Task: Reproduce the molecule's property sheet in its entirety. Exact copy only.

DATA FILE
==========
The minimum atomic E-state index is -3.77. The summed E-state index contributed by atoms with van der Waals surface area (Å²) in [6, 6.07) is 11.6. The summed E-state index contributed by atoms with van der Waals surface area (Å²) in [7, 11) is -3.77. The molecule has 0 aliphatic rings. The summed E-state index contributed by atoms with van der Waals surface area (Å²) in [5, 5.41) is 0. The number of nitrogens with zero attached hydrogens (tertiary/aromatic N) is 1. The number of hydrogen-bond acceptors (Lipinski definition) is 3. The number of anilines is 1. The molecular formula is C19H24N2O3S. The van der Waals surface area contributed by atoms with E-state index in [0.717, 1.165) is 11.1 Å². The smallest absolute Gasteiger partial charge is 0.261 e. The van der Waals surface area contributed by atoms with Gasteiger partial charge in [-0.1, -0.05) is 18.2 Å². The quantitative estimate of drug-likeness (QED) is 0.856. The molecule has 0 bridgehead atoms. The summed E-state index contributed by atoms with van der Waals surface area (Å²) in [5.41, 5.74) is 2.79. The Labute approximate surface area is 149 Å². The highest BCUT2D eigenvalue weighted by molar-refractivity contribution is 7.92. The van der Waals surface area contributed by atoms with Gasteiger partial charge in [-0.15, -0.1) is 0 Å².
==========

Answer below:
The minimum atomic E-state index is -3.77. The summed E-state index contributed by atoms with van der Waals surface area (Å²) in [6, 6.07) is 11.6. The summed E-state index contributed by atoms with van der Waals surface area (Å²) in [7, 11) is -3.77. The molecule has 0 aliphatic rings. The summed E-state index contributed by atoms with van der Waals surface area (Å²) in [5, 5.41) is 0. The number of nitrogens with zero attached hydrogens (tertiary/aromatic N) is 1. The number of hydrogen-bond acceptors (Lipinski definition) is 3. The number of anilines is 1. The molecular formula is C19H24N2O3S. The van der Waals surface area contributed by atoms with E-state index in [0.717, 1.165) is 11.1 Å². The smallest absolute Gasteiger partial charge is 0.261 e. The van der Waals surface area contributed by atoms with Gasteiger partial charge in [-0.1, -0.05) is 18.2 Å². The quantitative estimate of drug-likeness (QED) is 0.856. The molecule has 0 bridgehead atoms. The summed E-state index contributed by atoms with van der Waals surface area (Å²) in [5.41, 5.74) is 2.79. The Labute approximate surface area is 149 Å². The highest BCUT2D eigenvalue weighted by molar-refractivity contribution is 7.92. The van der Waals surface area contributed by atoms with Gasteiger partial charge in [-0.15, -0.1) is 0 Å².